As the likes of advanced robotics, machine learning, 3D printing, connected sensors and augmented reality transform the traditional manufacturing industry, some tantalising new opportunities emerge for local manufacturers.
Recent research from Capgemini Consulting* predicts that so-called ‘Smart Factories’ have the potential to add between $500 billion and $1,5 trillion to the annual global economy, within the next 5 years.
These benefits will be achieved through radical improvements in automation, optimisation and digitisation within the manufacturing sector – as new factories come alive with networks of intelligent sensors, motors, machines and tools. Smart Factories allow for the easier integration of eco-friendly manufacturing methods, green energy, smart grid technology, and server-less Cloud Computing.
For South Africa’s roughly 3500 manufacturing companies – some large and diversified, others smaller and more specialised – Smart Factories pave the way for many new opportunities.
Perhaps the most immediate of these is the opportunity to access new international markets – suddenly brought within reach, via digitised value chains and clear visibility into shipping and logistics.
We’re now entering a manufacturing era where the world is fluid and borderless. Everyday South African consumers can purchase Internationally produced ready-mix with the same ease as local cement, for instance. With every manufacturer now competing on a global stage, it becomes crucial to take advantage of the latest and greatest in digital technology.
By embracing Smart Factories and Smart Logistics, local manufacturers can quickly globalise their operations, breaking into new international markets and finding new routes to market. With scalable, Cloud-based digital platforms, and the use of connected sensors, it becomes possible to take orders and execute the delivery of goods, to any corner of the world.
For example, a local manufacturer that specialises in parts for the locally-produced BMW 3-series, could develop a digital, global value chain to supply these parts to other BMW plants in Europe (or indeed anywhere else in the world). Using GPS tracking, and connected sensors that record shocks, heat, humidity and other environmental forces, manufacturers can get real-time insights into their deliveries, understanding how to create new efficiencies and improve their logistics.
With a reputation for producing components of excellent quality, and with a relatively cost-effective labour base, SA manufacturers have a golden opportunity to combine manual labour and human intelligence, with algorithm-driven Smart Factory principles.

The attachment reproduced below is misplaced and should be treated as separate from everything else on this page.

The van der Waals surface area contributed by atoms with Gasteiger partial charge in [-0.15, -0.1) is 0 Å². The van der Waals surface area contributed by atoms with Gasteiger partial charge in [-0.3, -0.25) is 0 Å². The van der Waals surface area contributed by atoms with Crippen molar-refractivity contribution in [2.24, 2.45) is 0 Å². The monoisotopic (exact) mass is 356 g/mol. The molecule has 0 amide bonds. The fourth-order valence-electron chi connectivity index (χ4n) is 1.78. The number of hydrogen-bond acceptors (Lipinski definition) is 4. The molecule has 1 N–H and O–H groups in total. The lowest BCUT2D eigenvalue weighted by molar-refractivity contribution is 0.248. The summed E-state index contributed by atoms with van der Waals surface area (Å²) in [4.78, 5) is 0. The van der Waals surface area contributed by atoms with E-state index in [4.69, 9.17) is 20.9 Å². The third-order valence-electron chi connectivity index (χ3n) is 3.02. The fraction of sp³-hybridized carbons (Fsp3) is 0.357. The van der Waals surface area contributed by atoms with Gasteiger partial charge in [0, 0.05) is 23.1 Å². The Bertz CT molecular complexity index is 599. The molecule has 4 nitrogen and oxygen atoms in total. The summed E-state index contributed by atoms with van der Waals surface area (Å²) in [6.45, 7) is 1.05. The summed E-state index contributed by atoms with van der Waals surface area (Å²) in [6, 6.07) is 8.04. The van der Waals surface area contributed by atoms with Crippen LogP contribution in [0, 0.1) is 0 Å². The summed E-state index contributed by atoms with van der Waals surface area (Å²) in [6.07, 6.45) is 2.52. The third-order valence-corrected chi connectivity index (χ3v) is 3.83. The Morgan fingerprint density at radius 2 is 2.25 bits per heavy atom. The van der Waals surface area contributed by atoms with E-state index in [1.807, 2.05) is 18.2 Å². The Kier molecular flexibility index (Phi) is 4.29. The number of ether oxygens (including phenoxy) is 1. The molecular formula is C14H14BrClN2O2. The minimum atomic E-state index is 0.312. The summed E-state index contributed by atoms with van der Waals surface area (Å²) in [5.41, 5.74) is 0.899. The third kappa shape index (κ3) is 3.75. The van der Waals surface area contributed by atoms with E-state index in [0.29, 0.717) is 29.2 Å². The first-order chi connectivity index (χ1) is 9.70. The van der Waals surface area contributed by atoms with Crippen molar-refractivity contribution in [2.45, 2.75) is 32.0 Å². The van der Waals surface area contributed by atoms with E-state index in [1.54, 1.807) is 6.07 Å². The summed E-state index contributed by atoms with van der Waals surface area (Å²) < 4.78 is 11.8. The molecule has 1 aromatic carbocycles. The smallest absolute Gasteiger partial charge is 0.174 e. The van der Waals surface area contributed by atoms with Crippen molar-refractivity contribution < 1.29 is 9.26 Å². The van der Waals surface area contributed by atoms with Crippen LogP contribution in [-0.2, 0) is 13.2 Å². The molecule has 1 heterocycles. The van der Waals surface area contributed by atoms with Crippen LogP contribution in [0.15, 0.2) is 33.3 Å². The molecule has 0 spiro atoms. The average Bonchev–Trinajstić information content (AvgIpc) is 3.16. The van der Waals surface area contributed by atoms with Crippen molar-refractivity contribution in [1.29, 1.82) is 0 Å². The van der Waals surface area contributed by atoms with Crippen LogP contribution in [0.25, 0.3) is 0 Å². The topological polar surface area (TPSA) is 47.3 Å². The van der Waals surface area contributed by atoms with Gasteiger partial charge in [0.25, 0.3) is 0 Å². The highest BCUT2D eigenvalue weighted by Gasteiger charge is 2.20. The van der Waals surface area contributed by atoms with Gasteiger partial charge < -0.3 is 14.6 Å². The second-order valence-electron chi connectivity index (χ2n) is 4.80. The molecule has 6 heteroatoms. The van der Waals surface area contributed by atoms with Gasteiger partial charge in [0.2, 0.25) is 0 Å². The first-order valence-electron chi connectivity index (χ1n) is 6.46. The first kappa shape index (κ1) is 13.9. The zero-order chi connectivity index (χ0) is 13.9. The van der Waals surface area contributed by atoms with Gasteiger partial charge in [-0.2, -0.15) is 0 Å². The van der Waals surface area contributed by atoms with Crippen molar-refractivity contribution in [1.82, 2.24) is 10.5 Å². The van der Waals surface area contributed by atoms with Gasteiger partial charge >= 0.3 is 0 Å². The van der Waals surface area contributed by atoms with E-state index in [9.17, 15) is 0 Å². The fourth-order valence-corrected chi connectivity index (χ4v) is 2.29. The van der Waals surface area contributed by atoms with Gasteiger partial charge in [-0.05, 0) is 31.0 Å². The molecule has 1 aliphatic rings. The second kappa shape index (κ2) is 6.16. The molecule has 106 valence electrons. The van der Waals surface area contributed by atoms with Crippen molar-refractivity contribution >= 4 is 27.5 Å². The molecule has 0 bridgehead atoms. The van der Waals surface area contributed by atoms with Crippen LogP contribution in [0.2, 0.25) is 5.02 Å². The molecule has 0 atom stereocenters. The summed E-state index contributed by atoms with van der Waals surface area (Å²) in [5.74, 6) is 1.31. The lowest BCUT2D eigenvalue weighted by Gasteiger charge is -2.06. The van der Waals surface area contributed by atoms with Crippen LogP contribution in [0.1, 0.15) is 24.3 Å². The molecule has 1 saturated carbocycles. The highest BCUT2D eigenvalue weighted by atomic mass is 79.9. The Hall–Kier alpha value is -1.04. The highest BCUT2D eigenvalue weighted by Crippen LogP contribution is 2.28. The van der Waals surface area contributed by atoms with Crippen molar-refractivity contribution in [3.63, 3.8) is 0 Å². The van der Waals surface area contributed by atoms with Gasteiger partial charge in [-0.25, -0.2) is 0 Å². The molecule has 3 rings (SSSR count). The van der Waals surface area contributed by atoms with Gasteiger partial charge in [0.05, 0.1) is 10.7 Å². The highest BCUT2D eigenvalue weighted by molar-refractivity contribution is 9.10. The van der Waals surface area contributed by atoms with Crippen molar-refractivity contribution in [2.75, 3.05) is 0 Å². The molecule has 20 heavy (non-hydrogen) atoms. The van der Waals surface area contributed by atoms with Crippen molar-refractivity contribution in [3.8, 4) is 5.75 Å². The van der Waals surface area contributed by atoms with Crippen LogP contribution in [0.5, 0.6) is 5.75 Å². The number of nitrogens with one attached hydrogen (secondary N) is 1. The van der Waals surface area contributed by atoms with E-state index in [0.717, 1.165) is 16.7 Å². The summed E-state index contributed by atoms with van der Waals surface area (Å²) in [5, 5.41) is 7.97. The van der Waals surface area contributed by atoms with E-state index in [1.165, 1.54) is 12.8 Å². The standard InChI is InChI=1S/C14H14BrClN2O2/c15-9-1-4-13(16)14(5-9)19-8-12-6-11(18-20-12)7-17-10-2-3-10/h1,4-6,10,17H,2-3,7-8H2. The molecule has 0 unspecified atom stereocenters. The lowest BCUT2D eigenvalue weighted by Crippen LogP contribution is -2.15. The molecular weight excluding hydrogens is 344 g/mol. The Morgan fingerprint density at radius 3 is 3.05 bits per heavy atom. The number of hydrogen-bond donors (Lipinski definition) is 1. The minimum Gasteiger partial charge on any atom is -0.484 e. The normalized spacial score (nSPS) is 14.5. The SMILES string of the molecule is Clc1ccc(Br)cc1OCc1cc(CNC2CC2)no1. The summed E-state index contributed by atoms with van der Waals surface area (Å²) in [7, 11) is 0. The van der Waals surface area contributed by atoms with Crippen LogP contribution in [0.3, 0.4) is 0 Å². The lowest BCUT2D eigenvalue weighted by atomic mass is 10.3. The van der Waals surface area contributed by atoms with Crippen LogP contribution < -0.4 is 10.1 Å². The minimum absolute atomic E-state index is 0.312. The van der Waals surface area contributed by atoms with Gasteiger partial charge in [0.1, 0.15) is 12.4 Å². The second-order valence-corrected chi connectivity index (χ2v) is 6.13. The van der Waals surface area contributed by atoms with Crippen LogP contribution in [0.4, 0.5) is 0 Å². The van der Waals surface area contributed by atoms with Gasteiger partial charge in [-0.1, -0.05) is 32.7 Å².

Three key areas
But to grab these opportunities, local manufacturers will need to commit energy and resources to bold digitisation strategies. Here, there are three key areas to address:
Re-skilling your people and reshaping the organisation… The knee-jerk reaction in South Africa is often that, because we’re a labour-driven nation, Smart Factories may not suit us. But the reality is that with a well-planned transition, and a concerted re-skilling programme, modern plants can create an increased number of higher-level jobs, while automating and digitising those at lower-levels. The very DNA of the organisation needs to shift towards one embracing learning, development, and reskilling. Over time, the processes and systems will continue to morph, until the entire outfit is reshaped for the digital era.
Powerful, scalable digital platforms… You’ll need a specialised technology partner that has the global reach and the depth of expertise to build a scalable digital platform. T-Systems South Africa, for example, already has built global enablement processes, developed in Germany (the world’s driving force behind the Industrie 4.0 movement), backed by a wealth of expertise in re-engineering industrial processes towards the Smart Factory vision. So, it is critical to have such type of partners within reach.
Impenetrable cyber-security defences… As you look to capture new digital opportunities and increasingly embrace digitised value chains, you inevitably expose yourself to greater risks of cyber-security attacks. With new attack surfaces in-play, you should invest in the technology and the partnerships that will minimise the risk of data breach, financial loss, downtime, or reputation damage.
Transitioning to Smart Factories certainly positions local manufacturers for a growing array of unfolding opportunities in the future. But, for now, it’s a case of ‘the world is our oyster’. As our local economy sees stubbornly low growth, the big opportunities now lie overseas.
By Dereshin (Dees) Pillay, Head of Manufacturing & Automotive at T-Systems South Africa